Eddie Jones has stepped down as the coach of the Wallabies following a tumultuous 10 months.
According to reports, Eddie Jones has stepped down as Wallabies coach, marking the end of his tenure after only 10 months of his $5m contract that was supposed to last five years.
Reports state that Jones and his team notified Rugby Australia on Friday of their willingness to leave the Wallabies position, after Australia’s disappointing elimination from the 2023 World Cup. While RA is currently conducting a review of the tournament, Jones has chosen to depart before November.
On Sunday, Jones informed AAP that he would be resigning soon and the necessary paperwork between the parties would be finalized this week. Later that night, Jones and RA came to an agreement on the terms of his exit.
Jones informed The Australian that he had reached an agreement regarding his departure and there will be no compensation.
Jones expressed disappointment in the fact that our desired changes to the system were not achievable in the near future.
I am feeling very disappointed, but I hold no resentment towards anyone. Coaching the players has been a great experience for me and they have been exceptional. However, they require a better training and playing environment.
The recent events have dealt a significant blow to Australian rugby, as they fired previous coach Dave Rennie and brought in Jones in January, shortly after he was removed from his position as England’s head coach.
The 63-year-old Jones was praised by RA as the one who would save the sport in Australia. In a unique move, he was given control over both the men’s and women’s rugby programs, with the goal of achieving success by the 2027 Men’s World Cup and the 2029 Women’s World Cup, both of which will take place in Australia.
According to RA chairman Hamish McLennan, Eddie has a natural understanding of the way rugby is played in Australia. He praised Jones as the top coach in the world and highlighted his extensive knowledge of our rugby system, player group, and pathways, which will elevate the team to new heights.
However, Jones’s return as coach of the national team in 2001-05 has been chaotic from the start. His team suffered five consecutive losses, failed to win in the Rugby Championship, and was shutout 2-0 in the Bledisloe Cup. At the World Cup, Jones led a young and inexperienced squad to embarrassing defeats against Fiji and Wales, resulting in an early exit from the tournament.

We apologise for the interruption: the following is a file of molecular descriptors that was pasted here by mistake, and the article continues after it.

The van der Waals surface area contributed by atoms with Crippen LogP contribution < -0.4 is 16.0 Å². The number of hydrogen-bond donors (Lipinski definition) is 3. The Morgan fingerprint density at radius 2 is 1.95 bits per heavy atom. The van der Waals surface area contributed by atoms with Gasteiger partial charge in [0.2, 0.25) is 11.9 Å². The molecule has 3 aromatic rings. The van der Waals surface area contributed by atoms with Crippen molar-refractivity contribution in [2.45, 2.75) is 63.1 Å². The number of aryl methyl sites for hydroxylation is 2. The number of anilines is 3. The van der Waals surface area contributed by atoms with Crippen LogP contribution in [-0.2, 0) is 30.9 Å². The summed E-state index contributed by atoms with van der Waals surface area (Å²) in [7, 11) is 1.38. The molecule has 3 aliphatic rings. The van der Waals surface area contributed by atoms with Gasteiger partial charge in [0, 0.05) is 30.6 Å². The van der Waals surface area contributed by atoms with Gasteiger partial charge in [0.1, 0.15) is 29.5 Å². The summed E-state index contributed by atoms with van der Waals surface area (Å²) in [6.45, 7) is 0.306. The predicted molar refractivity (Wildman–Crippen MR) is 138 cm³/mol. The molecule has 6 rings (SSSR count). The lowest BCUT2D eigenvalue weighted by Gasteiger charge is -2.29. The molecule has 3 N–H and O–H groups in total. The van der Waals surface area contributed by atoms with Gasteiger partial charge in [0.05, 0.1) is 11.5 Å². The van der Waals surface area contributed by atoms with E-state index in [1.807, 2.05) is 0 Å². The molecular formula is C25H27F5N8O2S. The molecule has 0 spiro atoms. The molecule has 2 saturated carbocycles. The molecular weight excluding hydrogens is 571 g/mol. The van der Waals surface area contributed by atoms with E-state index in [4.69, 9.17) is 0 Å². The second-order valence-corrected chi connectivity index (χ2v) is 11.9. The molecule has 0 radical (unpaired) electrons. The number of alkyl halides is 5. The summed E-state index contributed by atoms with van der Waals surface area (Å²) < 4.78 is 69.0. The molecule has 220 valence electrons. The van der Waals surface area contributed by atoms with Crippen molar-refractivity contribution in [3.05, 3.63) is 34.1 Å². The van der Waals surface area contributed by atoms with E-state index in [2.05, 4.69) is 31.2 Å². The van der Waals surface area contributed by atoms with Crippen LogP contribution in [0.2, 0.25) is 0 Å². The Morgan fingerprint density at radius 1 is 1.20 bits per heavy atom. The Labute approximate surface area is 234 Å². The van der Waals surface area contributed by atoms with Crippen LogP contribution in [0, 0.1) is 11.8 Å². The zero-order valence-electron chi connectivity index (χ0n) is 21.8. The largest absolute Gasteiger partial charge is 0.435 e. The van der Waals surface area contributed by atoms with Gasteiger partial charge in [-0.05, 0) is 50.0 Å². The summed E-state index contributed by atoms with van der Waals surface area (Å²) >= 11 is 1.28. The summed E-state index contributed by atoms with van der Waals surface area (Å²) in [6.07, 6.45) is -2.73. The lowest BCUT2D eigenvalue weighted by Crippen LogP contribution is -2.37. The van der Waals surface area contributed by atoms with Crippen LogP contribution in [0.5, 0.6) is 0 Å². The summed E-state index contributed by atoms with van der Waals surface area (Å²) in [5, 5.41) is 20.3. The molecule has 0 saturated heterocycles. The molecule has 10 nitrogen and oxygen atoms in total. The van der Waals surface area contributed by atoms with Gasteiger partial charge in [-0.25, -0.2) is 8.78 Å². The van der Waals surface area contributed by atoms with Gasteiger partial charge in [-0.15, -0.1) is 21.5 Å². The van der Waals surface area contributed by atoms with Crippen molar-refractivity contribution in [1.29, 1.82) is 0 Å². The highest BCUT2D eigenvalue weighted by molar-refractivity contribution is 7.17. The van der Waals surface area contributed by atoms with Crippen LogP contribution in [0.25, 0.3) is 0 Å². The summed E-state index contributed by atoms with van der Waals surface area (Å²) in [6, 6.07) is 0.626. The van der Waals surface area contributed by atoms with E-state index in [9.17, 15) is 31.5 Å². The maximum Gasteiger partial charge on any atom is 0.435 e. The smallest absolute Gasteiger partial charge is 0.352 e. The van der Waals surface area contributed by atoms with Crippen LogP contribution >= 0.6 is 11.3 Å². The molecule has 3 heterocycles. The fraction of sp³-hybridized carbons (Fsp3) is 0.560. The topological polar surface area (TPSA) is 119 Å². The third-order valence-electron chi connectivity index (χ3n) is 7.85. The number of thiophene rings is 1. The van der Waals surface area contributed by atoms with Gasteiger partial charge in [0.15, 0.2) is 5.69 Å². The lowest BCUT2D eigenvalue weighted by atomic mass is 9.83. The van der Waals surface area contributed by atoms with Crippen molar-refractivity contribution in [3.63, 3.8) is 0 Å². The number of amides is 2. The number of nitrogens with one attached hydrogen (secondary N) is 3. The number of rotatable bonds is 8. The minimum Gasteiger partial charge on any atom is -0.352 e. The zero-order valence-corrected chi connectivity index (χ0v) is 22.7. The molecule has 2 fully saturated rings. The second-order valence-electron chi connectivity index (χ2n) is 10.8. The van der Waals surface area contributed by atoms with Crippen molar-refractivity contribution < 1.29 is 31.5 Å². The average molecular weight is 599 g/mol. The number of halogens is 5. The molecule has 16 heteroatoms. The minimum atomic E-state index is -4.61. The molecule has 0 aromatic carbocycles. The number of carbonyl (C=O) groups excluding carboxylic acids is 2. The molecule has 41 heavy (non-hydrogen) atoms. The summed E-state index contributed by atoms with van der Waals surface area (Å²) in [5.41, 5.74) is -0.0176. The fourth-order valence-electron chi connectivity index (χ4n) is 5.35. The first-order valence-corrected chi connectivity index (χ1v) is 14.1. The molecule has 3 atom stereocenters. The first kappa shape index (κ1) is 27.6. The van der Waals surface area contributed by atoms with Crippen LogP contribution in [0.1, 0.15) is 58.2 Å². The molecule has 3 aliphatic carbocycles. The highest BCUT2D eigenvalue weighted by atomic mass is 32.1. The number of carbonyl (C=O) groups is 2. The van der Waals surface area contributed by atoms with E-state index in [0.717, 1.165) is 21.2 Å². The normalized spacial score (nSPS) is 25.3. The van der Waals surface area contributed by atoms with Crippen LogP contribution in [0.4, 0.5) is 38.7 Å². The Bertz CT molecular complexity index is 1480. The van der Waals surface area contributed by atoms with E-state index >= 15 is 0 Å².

In the end, the Wallabies only managed to win two out of the nine games that he coached them in. These victories were against weaker rugby teams, Georgia and Portugal. Jones received criticism from both the media and rugby supporters due to his unusual choices (such as using six different captains in nine games), odd strategies, and unconventional coaching staff.
There have been rumors circulating that Jones has already secured his next job. According to several media outlets, Jones had an interview with officials from Japan’s rugby team last month to potentially become their head coach in 2024. This interview allegedly occurred shortly before Australia’s pre-World Cup match against France, which they unfortunately lost 41-17.
Jones has consistently rejected claims that he was interviewed for the position or had any communication with the JRFU or other parties. He has also stated his commitment to the Wallabies until 2027.
“I will remain here, my friend,” he stated upon coming back to Australia. “I have always been dedicated to Australian rugby and my goal is to leave it in a stronger state – that is still my duty. I have not been in communication with anyone. My plan is to stay…but in our profession, the coach does not have control over how long they remain.”
Currently, Jones is co-coaching a Barbarians XV in the United Kingdom alongside incoming All Blacks coach Scott Robertson. They will be facing off against Wales on November 5th.